Chorus failed to prevent migrant exploitation - review

Photo: RNZ
Photo: RNZ
Telecommunications company Chorus failed to prevent migrant worker exploitation by relying too heavily on its subcontracted firms, an independent review has found.

Last year the Labour Inspectorate alleged widespread exploitation and breaches of labour standards by one in every five of Chorus' subcontracted firms, whose workers were rolling out the ultra-fast broadband network nationwide.

It had since taken action against 42 of the 73 firms identified.

 

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Workplace Relations Minister Iain Lees-Galloway said at the time the behaviour was not acceptable, and that principal contractors like Chorus "must pay much closer attention to what's going on in their supply chains".

Chorus' own investigation, which included its service companies Visionstream and UCG, found another 33 subcontracted delivery partners had possibly breached standards, extending the scale of breaches to one-in-three firms.

A review by the corporate consulting firm MartinJenkins found Chorus' board did not act on concerns it received as early as 2016.

"We found, with the benefit of hindsight, that Chorus relied too heavily on a model whereby workforce risk, including the risk of migrant exploitation, was managed by the service companies without sufficient oversight," the report said.

"Chorus' consideration of strategic workforce risks was focussed on the steps required by its service companies to drive recruitment to meet the burgeoning demand for connections to fibre [broadband]."

As the network roll out ramped up, more migrants from India and the Phillipines with temporary work visas were recruited.

The report said they feared complaining about their labour standards would threaten their right to work in New Zealand.

"The quality of certain information that Chorus, Visionstream and UCG had about the workers contributing to the UFB Connect work programme was poor ... [including] about the status of different visa conditions under which workers were employed."

While Chorus was disappointed in itself and the breaches were mostly low level, there were no safeguards in place to prevent more breaches, the report said.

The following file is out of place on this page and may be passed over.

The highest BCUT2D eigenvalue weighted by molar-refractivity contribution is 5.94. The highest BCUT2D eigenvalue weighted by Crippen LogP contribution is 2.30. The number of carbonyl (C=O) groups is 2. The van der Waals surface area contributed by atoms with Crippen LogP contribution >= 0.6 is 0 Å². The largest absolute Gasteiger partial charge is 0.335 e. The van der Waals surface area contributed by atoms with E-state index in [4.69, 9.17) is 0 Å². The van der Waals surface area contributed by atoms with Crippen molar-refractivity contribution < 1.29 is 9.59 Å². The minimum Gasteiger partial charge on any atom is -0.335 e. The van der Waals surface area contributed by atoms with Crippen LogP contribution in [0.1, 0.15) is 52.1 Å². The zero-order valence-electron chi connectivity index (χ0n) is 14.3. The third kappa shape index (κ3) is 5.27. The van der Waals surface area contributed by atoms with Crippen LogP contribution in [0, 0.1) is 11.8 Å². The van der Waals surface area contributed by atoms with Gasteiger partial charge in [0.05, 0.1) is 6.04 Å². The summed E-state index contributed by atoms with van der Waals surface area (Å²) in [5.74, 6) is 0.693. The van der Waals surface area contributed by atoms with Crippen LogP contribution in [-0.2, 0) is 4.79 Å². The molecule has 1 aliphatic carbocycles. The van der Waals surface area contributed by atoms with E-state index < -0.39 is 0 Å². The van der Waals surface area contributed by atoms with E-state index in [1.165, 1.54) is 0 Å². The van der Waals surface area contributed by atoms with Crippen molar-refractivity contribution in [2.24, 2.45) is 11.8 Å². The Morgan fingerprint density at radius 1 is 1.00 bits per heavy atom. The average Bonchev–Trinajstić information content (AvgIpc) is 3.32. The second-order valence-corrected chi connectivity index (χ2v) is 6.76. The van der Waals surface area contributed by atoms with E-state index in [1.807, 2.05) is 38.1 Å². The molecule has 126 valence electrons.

It recommended a handful of ways for Chorus to safeguard its subcontracted workers, including executives taking more accountability, more worker support and a better approach to risk management and the auditing of subcontractors.

Chorus' chief executive Kate McKenzie said the changes would be made.

"Chorus, Visionstream and UCG needed to step up what we were doing in order to identify and mitigate the risk of breaches in employment law, which can be very difficult to identify, particularly when working with migrants.

"We will make the necessary changes to ensure fairness in line with employment laws no matter where in the supply chain workers are contributing."

 

Comments

Having been a chorus sub contractor for a number of years - they will simply pass on the blame to UCG and Visionstream who will pass the blame on to the subcontractors.

I can say the current codes don't increase with inflation (over 4 years), and the whole risk of the job falls on to these small sub contractors,.
1/2 the code from chorus is taken by these middle companies who offer little value to the supply chain expect offer a degree of separation (for chorus) from events like this.
There is no money in the code for a return on assets, depreciation, down time.

In UFB 1, chorus was paid by Crown fibre holdings (Now crown infrastructure) to deliver a communal network to the boundary with little disruption to council infrastructure. We use to be able extra payments if any outside boundary work was required. Chorus changed the code to introduce a drop zone, which resulted in a whole lot of extra work for the sub contractors at no extra money.
Chorus was paid to do one thing, but pass the cost onto vulnerable sub contractors.

The service company's sell a dream, (At around 60k investment) and then you have to shut up, accept the terms and conditions or lose work.

 

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